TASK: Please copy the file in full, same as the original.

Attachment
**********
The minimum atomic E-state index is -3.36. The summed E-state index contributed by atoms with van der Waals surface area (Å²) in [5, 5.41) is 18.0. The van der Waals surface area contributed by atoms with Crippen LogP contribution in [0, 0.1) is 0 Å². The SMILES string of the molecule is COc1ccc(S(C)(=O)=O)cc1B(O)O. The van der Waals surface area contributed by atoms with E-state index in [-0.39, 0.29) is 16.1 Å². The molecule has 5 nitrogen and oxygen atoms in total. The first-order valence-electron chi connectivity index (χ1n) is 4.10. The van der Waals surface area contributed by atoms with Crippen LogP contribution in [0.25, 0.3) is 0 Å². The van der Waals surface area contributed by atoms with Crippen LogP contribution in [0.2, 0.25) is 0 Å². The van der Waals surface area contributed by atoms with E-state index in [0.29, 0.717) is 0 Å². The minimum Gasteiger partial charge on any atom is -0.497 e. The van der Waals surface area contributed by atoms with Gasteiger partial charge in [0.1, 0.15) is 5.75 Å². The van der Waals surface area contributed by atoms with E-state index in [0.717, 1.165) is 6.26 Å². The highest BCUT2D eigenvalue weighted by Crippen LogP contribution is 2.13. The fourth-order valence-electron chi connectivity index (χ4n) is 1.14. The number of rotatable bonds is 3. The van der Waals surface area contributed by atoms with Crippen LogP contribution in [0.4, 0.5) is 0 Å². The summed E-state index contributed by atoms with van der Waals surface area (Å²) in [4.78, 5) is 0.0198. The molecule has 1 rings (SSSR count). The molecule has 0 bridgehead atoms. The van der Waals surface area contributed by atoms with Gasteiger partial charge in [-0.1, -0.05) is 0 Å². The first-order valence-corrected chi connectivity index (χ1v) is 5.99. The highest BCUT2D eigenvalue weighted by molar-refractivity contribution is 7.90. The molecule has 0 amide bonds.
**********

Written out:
The minimum atomic E-state index is -3.36. The summed E-state index contributed by atoms with van der Waals surface area (Å²) in [5, 5.41) is 18.0. The van der Waals surface area contributed by atoms with Crippen LogP contribution in [0, 0.1) is 0 Å². The SMILES string of the molecule is COc1ccc(S(C)(=O)=O)cc1B(O)O. The van der Waals surface area contributed by atoms with E-state index in [-0.39, 0.29) is 16.1 Å². The molecule has 5 nitrogen and oxygen atoms in total. The first-order valence-electron chi connectivity index (χ1n) is 4.10. The van der Waals surface area contributed by atoms with Crippen LogP contribution in [0.25, 0.3) is 0 Å². The van der Waals surface area contributed by atoms with Crippen LogP contribution in [0.2, 0.25) is 0 Å². The van der Waals surface area contributed by atoms with E-state index in [0.29, 0.717) is 0 Å². The minimum Gasteiger partial charge on any atom is -0.497 e. The van der Waals surface area contributed by atoms with Gasteiger partial charge in [0.1, 0.15) is 5.75 Å². The van der Waals surface area contributed by atoms with E-state index in [0.717, 1.165) is 6.26 Å². The highest BCUT2D eigenvalue weighted by Crippen LogP contribution is 2.13. The fourth-order valence-electron chi connectivity index (χ4n) is 1.14. The number of rotatable bonds is 3. The van der Waals surface area contributed by atoms with Crippen LogP contribution in [0.4, 0.5) is 0 Å². The summed E-state index contributed by atoms with van der Waals surface area (Å²) in [4.78, 5) is 0.0198. The molecule has 1 rings (SSSR count). The molecule has 0 bridgehead atoms. The van der Waals surface area contributed by atoms with Gasteiger partial charge in [-0.1, -0.05) is 0 Å². The first-order valence-corrected chi connectivity index (χ1v) is 5.99. The highest BCUT2D eigenvalue weighted by molar-refractivity contribution is 7.90. The molecule has 0 amide bonds.